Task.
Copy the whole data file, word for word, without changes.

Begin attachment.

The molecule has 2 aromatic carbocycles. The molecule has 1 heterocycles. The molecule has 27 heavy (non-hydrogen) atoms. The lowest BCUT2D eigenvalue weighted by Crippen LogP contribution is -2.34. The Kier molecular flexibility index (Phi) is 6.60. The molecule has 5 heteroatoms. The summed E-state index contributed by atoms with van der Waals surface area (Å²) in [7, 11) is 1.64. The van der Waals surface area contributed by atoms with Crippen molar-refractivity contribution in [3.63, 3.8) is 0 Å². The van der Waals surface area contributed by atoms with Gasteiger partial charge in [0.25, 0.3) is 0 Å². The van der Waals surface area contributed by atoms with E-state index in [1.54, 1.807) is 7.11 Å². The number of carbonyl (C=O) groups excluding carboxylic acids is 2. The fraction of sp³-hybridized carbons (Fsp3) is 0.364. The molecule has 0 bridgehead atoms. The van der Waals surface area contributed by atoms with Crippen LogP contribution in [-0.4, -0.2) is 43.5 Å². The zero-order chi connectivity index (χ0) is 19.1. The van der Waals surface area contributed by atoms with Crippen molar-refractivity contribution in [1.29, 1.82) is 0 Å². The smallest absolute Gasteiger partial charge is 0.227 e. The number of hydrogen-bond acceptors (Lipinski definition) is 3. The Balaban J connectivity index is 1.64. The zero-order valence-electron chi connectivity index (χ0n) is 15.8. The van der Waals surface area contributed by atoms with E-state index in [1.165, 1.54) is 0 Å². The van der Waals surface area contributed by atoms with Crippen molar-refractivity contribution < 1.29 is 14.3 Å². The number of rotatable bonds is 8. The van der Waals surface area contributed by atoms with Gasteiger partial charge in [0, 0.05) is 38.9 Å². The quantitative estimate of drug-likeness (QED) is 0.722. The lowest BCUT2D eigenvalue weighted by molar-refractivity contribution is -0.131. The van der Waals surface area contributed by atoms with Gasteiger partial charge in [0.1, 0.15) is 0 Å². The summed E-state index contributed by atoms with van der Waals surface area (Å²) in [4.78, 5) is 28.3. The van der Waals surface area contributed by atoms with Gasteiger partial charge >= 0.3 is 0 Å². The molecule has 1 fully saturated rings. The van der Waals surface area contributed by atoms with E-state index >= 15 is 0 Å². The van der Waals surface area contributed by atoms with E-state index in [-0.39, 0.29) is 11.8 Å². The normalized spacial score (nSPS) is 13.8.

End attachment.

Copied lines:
The molecule has 2 aromatic carbocycles. The molecule has 1 heterocycles. The molecule has 27 heavy (non-hydrogen) atoms. The lowest BCUT2D eigenvalue weighted by Crippen LogP contribution is -2.34. The Kier molecular flexibility index (Phi) is 6.60. The molecule has 5 heteroatoms. The summed E-state index contributed by atoms with van der Waals surface area (Å²) in [7, 11) is 1.64. The van der Waals surface area contributed by atoms with Crippen molar-refractivity contribution in [3.63, 3.8) is 0 Å². The van der Waals surface area contributed by atoms with Gasteiger partial charge in [0.25, 0.3) is 0 Å². The van der Waals surface area contributed by atoms with E-state index in [1.54, 1.807) is 7.11 Å². The number of carbonyl (C=O) groups excluding carboxylic acids is 2. The fraction of sp³-hybridized carbons (Fsp3) is 0.364. The molecule has 0 bridgehead atoms. The van der Waals surface area contributed by atoms with Crippen LogP contribution in [-0.4, -0.2) is 43.5 Å². The zero-order chi connectivity index (χ0) is 19.1. The van der Waals surface area contributed by atoms with Crippen molar-refractivity contribution in [1.29, 1.82) is 0 Å². The smallest absolute Gasteiger partial charge is 0.227 e. The number of hydrogen-bond acceptors (Lipinski definition) is 3. The Balaban J connectivity index is 1.64. The zero-order valence-electron chi connectivity index (χ0n) is 15.8. The van der Waals surface area contributed by atoms with E-state index in [1.165, 1.54) is 0 Å². The van der Waals surface area contributed by atoms with Crippen molar-refractivity contribution < 1.29 is 14.3 Å². The number of rotatable bonds is 8. The van der Waals surface area contributed by atoms with Gasteiger partial charge in [0, 0.05) is 38.9 Å². The quantitative estimate of drug-likeness (QED) is 0.722. The lowest BCUT2D eigenvalue weighted by molar-refractivity contribution is -0.131. The van der Waals surface area contributed by atoms with Gasteiger partial charge in [0.1, 0.15) is 0 Å². The summed E-state index contributed by atoms with van der Waals surface area (Å²) in [4.78, 5) is 28.3. The van der Waals surface area contributed by atoms with Gasteiger partial charge >= 0.3 is 0 Å². The molecule has 1 fully saturated rings. The van der Waals surface area contributed by atoms with E-state index >= 15 is 0 Å². The van der Waals surface area contributed by atoms with E-state index in [-0.39, 0.29) is 11.8 Å². The normalized spacial score (nSPS) is 13.8.